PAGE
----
Eastside EMS issue unresolved
WOODLAND — With the formation of Eastside EMS comes questions of who owns what equipment and funds that were once used by the now defunct Woodland EMS.
During last week’s Northampton County Board of Commissioners’ meeting, the questions were raised regarding equipment, trucks and a benevolent fund that were utilized by Woodland EMS.
Eastside EMS, a newly formed non-profit organization, is composed of former members of Woodland EMS. The latter was dissolved July 1 by the town after the department’s budget ran more than $60,000 into the red.
According to Woodland Mayor Jay Jenkins the two ambulances that were once operated by the former Woodland EMS are titled to the town.
Jenkins said in 2005, in his first term as mayor, it was learned one of the ambulances did not have a title and therefore no legal license or insurance.
“We had to have a title put on that truck,” he said.
As for the other ambulance, Jenkins also believes that is also titled to the town.
The Woodland Rescue Squad Benevolent Fund Incorporated was first created in 1991, according to Jenkins. In 2010, when EMS briefly became a municipal department, the town took over that account and the financial books. Jenkins said the fund is a mixture of donations and funds paid by the county for EMS services.
Jenkins said the benevolent fund has now been frozen until it can be determined who it belongs to, but that task may prove difficult.
“The money in the bank would be extremely hard to determine if it’s benevolent (funds) or town money,” he said.
Jenkins also spoke about medical equipment that has gone astray.
“I didn’t see them take anything, but we are missing a defibrillator, radios, pagers and a gurney,” he said.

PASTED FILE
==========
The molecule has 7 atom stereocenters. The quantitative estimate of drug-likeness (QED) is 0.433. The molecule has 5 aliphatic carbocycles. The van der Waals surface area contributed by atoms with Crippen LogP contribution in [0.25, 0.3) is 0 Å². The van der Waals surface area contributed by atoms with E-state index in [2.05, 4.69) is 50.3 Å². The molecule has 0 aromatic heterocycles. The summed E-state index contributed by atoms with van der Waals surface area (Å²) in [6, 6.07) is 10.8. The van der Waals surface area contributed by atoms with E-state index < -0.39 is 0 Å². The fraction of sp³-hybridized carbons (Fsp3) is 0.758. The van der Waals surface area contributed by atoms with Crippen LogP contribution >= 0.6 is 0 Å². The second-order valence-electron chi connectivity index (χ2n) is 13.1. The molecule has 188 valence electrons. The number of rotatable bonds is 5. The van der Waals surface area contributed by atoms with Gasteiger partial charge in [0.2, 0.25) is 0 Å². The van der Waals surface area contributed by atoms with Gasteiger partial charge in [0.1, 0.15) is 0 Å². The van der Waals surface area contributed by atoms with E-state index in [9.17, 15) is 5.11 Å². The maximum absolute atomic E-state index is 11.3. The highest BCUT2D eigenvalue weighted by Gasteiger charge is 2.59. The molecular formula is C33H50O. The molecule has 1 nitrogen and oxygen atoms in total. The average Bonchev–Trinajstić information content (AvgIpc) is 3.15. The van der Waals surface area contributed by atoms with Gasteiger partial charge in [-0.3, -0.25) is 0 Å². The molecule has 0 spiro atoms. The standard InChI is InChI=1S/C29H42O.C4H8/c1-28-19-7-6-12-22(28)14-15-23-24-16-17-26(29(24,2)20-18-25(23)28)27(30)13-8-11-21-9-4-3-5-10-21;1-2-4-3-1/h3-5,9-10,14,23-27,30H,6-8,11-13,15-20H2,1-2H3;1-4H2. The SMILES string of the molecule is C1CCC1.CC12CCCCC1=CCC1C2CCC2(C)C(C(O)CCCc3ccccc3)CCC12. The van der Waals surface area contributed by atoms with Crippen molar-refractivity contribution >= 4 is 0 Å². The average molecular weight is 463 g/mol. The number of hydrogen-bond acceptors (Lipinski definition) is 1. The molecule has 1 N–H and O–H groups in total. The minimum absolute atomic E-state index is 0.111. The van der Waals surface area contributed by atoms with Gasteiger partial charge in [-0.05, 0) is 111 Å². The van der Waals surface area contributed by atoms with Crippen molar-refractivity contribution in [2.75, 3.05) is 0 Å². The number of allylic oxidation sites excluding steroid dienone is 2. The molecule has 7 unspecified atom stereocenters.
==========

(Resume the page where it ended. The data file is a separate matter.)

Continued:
Jenkins said some of the equipment was purchased by Woodland EMS, but according to the Department of Insurance the defibrillator belongs to the town.
Charles Vaughan, town attorney, agreed with Jenkins. He said the defibrillator was purchased with public grant funds.
Vaughan said Hertford County attorney Chuck Revelle is reviewing the franchise and the application submitted by Eastside EMS for Northampton County.
Vaughan, who serves as legal counsel for the county, recused himself from the matter at the last Northampton County Commissioners’ meeting due to his work with the town of Woodland as their attorney.
“He (Revelle) will see how it fits into the ordinance and give an opinion to the commissioners,” Vaughan said.
At their last meeting the Northampton Commissioners agreed to grant a franchise to Eastside EMS pending legal review.
On Thursday, a new mayor and new town commissioners will be sworn in for their public office duties in Woodland. However, Jenkins, who did not seek reelection, said he will continue to follow the issue.
“As a citizen of Woodland I will be very concerned,” he said.